Lakes of water are forming on top of the ice sheets. These sheets aren’t always uniformly solid. If there’s a crack in the ice below a lake, the water can rush down, opening up the crevasse further as it flows until it has passed through the entire sheet to its interface with the rock below, where the water flow can eat away from beneath, enabling huge swaths of the ice sheet to float off the land. “[If] the water goes down the crack,” says Richard Alley of Pennsylvania State University, “it doesn’t take 10,000 years [to reach the base of the ice sheet], it takes 10 seconds.” If the entire Greenland ice sheet were to end up in the ocean, it would raise sea levels by seven meters (twenty-three feet). And this is without considering the impact of the melting of the Antarctic ice cap, which is on land, and so also contributes to the rise in sea level.
If the disappearing ice sheets weren’t enough, there is also plenty of evidence that the glaciers around the world are also disappearing with unprecedented speed. Not only do these contribute to sea-level rise (the glaciers of Tajikistan alone hold eight hundred cubic kilometers, or two hundred cubic miles of water), but water from glaciers is essential for the irrigation and drinking water of many countries.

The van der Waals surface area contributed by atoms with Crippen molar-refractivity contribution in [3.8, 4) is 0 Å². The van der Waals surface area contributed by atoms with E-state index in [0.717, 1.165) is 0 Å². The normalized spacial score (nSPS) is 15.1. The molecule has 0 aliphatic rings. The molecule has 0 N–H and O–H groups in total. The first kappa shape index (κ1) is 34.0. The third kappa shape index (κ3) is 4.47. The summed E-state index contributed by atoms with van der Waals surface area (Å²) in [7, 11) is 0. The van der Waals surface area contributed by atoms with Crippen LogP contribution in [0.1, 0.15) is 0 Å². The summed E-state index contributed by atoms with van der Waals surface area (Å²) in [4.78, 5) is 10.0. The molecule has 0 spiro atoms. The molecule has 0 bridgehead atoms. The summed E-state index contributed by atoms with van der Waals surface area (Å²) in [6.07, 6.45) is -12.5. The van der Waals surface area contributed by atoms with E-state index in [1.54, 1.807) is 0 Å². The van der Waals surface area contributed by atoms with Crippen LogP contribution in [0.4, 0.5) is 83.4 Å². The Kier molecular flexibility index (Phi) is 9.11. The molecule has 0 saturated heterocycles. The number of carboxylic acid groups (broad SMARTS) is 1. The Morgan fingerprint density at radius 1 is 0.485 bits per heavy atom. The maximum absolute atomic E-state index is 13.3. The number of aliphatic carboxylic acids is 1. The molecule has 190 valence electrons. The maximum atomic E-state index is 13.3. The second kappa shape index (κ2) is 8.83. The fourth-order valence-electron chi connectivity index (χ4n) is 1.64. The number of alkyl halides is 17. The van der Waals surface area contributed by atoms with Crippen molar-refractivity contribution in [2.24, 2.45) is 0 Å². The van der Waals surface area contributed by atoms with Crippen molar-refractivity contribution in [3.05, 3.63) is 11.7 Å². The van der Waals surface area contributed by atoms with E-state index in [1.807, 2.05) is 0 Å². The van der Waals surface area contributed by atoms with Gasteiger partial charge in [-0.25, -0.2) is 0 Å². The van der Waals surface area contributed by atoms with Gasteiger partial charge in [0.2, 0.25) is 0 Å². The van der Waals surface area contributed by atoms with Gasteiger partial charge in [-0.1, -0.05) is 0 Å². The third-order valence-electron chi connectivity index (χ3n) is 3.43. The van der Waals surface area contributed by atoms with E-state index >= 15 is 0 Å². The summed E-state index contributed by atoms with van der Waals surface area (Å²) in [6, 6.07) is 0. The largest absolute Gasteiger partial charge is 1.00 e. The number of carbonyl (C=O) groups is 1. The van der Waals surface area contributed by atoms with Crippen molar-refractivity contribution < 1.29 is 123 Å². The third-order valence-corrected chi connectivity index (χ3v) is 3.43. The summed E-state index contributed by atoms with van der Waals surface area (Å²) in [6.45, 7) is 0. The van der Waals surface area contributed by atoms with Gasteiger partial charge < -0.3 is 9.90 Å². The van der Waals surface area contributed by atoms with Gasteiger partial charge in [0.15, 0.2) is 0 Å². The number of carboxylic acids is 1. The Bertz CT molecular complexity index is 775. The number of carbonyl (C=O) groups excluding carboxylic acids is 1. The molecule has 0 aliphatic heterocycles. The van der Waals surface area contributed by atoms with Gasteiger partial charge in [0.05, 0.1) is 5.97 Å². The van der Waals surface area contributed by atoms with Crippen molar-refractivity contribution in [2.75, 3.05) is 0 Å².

Around 10 percent of northwestern China’s water supply comes from glacier meltwater, for instance, and there are higher percentages elsewhere. Loss of glaciers will have a devastating effect on the economy and social well-being of a number of countries.
Sea-level rises are real and are happening. The Carteret Islands in the South Pacific are already being abandoned, their two thousand inhabitants displaced by the rising ocean. The current best guess suggests the islands will be totally submerged by 2020. Perhaps even more striking is the fate of Tuvalu, another collection of islands in the South Pacific, which forms a nation in its own right. The ten thousand people of Tuvalu are also having to give up their homeland. Before long that country will be a small modern-day equivalent of the mythical Atlantis, disappearing under the waters.
Many of the world’s great cities are on coastlines and would have to be abandoned if sea-level rises reach a fraction of the levels that now seem entirely feasible. The timescale for this is uncertain.